In 1964, the British Royal National Lifeboat Institution (RNLI) had a problem with their lifeboats. They were built using fabric and inflated, making them buoyant and light, but they often suffered heavy wear and tear and quickly developed punctures when they ran ashore.
To try and fix the problem, they started developing an innovative craft with large inflatable buoyancy tubes and a rigid plywood hull. After a great deal of experimentation, RNLI changed the course of boating by developing the first ever concept for a rigid inflatable boat (RIB).
There were several iterations of the RIB after that first attempt, but one of the most significant came in 1997 at the bottom of the world when a chap called Tony Hembrow had an idea.
The early origins of the Rayglass Protector RIB
Tony Hembrow is the founder of Rayglass, and had been developing fibreglass boats since 1985 in Pakuranga, Auckland.
Tony had a vision of building a RIB that was more practical and attractive. To do so, he’d use the legendary Rayglass hard sided hull on the Legend 850, which had built a reputation for superior rough water performance and handling.
Soon after Tony had his vision, the company’s first RIB was born and named the Rayglass Protector 850. To get the brand off the ground, he appointed Lyndsay Turner as sales and marketing manager for the Protector. Over two decades later Lyndsay and Tony are still working together here at Rayglass.
The first Protector was powered by twin 150hp Yamaha outboards and was successfully sea-tested countless times on flat water. Tony and Lyndsay and a few other staff knew they were onto something special a few weeks later when they put the durability of the boat to the test in a gale force storm.
Selling the Rayglass Protector
When the Rayglass Protector was first built, RIBs weren’t a common or popular boat here in New Zealand, which made selling them a difficult challenge.
Tony and Lyndsay had pioneered the development and sales of RIB boats and the Protector brand and proved the boats impressive capabilities as a utilitarian work boat using this as their main sales focus. These include:
- The inflatable rib in a Rayglass Protector acts as a dampener. This means when you’re navigating rough seas, most of the vibration and noise associated with hitting a wave is eliminated.
- The inflatable rib also provided extra flotation for the vessel and additional buoyancy uplift over waves, allowing them to perform well in all weather.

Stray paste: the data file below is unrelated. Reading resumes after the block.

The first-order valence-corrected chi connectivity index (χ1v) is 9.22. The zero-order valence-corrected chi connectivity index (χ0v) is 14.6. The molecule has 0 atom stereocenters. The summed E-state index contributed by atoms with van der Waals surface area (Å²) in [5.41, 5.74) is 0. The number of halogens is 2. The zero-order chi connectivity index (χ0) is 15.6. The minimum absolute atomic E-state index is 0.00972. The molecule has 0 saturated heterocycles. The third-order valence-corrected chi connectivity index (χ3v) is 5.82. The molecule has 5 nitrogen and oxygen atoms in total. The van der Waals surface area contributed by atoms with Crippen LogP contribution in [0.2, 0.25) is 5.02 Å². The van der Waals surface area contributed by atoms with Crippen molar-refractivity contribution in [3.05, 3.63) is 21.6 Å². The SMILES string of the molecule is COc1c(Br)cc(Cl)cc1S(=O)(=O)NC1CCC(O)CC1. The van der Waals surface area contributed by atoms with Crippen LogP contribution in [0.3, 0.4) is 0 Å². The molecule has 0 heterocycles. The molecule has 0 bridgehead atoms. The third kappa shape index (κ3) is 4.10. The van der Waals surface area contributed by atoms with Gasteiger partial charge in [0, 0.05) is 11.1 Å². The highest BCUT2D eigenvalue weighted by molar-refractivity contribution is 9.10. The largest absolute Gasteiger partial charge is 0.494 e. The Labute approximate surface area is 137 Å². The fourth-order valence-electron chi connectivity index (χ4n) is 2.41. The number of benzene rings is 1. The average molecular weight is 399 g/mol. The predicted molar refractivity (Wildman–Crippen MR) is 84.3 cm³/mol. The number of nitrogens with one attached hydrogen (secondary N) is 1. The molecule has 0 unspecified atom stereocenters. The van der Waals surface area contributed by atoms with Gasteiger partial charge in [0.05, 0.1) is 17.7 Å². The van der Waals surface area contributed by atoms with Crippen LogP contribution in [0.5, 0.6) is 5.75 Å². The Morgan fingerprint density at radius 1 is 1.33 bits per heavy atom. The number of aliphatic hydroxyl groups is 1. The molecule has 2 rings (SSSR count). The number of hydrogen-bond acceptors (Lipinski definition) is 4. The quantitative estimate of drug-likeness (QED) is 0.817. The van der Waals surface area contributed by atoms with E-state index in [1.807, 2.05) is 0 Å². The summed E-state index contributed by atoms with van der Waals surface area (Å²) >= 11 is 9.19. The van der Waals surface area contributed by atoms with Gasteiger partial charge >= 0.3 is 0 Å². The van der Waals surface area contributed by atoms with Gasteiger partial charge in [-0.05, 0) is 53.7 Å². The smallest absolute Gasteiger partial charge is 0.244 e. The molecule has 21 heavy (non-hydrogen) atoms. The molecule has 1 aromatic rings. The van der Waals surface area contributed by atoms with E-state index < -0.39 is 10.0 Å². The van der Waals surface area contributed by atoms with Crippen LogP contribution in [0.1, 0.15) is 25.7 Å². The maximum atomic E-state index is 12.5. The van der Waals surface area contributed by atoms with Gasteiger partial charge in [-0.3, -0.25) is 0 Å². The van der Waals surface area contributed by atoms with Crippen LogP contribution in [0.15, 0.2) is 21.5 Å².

- The Protector’s soft inflatable sides mean that you can come up alongside other boats or objects without causing any damage.
The team decided these boats had an obvious appeal to organisations like the New Zealand Coastguard. Lyndsay and Tony set out to get their first orders, eventually selling new fleets of Rayglass Protectors to the Auckland, Northland and Waihi Coastguard stations and the Auckland Regional council as patrol boats.
Word of the Rayglass Protector got out and eventually it became a popular vessel for the entire Royal NZ Coastguard nationwide.
The Rayglass Protector and the America’s Cup
In the year 2000, the Rayglass Protector solidified its reputation as one of the best work boats in the world when the America’s Cup was held in Auckland.
Protectors proved extremely popular as support boats for many of the teams during the competition. They were favoured for their rough water handling, ability to pull up alongside yachts without causing damage and their large deck spaces with ample room for spare sails, race crew and support crew.
Since then, the Rayglass Protector has been the go-to support boat for many America’s Cup officials and teams. That includes the upcoming 2021 competition, for which we’re supplying 24 Protectors ranging from 9 to 12.5 metres in length.
Popularity with the global superyacht fraternity followed Rayglass’s America’s Cup success, due to their practicality as specating vessels for the America’s Cup races, as well as everyday use.
The versatility of the Rayglass Protector series
Since the Rayglass Protector’s breakout success with the Royal NZ Coastguard and during the 2000 America’s Cup, it’s now found several other uses, both recreational and industrial.
The boats are now used by the military, police, customs officials, media, divers and by keen fishermen. They’re often used as chase boats, island hoppers, superyacht tenders and much more due to their class-leading capability and easy practicality.
More than two decades after they first worked together, Tony and Lyndsay are still here at Rayglass in Mt Wellington.
If you’re keen to talk boats or find out more about the Rayglass Protector series, drop in to our showroom to experience them for yourself.